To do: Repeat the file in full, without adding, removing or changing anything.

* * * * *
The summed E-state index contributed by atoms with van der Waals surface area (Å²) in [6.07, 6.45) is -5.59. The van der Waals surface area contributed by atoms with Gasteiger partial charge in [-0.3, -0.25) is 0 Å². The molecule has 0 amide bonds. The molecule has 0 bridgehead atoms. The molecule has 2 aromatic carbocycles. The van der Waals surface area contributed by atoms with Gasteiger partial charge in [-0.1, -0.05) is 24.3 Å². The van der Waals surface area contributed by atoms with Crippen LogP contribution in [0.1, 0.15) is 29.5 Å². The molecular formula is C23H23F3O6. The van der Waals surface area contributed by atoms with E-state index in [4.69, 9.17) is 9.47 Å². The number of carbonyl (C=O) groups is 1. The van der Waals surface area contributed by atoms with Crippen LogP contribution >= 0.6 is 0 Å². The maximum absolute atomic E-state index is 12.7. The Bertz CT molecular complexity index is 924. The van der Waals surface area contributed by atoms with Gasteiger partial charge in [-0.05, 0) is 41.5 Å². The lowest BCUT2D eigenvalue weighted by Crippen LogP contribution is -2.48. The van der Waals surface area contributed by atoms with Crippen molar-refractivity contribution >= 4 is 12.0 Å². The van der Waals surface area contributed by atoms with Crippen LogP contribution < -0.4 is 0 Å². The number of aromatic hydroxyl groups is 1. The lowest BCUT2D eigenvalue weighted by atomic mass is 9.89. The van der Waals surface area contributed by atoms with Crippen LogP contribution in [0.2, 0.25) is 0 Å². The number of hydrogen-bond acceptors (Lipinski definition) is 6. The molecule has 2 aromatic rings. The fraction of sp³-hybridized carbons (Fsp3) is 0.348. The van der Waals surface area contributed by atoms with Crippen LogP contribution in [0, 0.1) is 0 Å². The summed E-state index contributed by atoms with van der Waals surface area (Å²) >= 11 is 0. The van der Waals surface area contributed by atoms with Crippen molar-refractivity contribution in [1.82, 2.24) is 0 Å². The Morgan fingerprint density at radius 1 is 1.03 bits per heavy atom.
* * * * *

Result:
The summed E-state index contributed by atoms with van der Waals surface area (Å²) in [6.07, 6.45) is -5.59. The van der Waals surface area contributed by atoms with Gasteiger partial charge in [-0.3, -0.25) is 0 Å². The molecule has 0 amide bonds. The molecule has 0 bridgehead atoms. The molecule has 2 aromatic carbocycles. The van der Waals surface area contributed by atoms with Gasteiger partial charge in [-0.1, -0.05) is 24.3 Å². The van der Waals surface area contributed by atoms with Crippen LogP contribution in [0.1, 0.15) is 29.5 Å². The molecular formula is C23H23F3O6. The van der Waals surface area contributed by atoms with E-state index in [4.69, 9.17) is 9.47 Å². The number of carbonyl (C=O) groups is 1. The van der Waals surface area contributed by atoms with Crippen LogP contribution >= 0.6 is 0 Å². The maximum absolute atomic E-state index is 12.7. The Bertz CT molecular complexity index is 924. The van der Waals surface area contributed by atoms with Gasteiger partial charge in [-0.05, 0) is 41.5 Å². The lowest BCUT2D eigenvalue weighted by Crippen LogP contribution is -2.48. The van der Waals surface area contributed by atoms with Crippen molar-refractivity contribution >= 4 is 12.0 Å². The van der Waals surface area contributed by atoms with Crippen LogP contribution < -0.4 is 0 Å². The number of aromatic hydroxyl groups is 1. The lowest BCUT2D eigenvalue weighted by atomic mass is 9.89. The van der Waals surface area contributed by atoms with Crippen LogP contribution in [0.2, 0.25) is 0 Å². The number of hydrogen-bond acceptors (Lipinski definition) is 6. The molecule has 2 aromatic rings. The fraction of sp³-hybridized carbons (Fsp3) is 0.348. The van der Waals surface area contributed by atoms with Crippen LogP contribution in [0, 0.1) is 0 Å². The summed E-state index contributed by atoms with van der Waals surface area (Å²) >= 11 is 0. The van der Waals surface area contributed by atoms with Crippen molar-refractivity contribution in [1.82, 2.24) is 0 Å². The Morgan fingerprint density at radius 1 is 1.03 bits per heavy atom.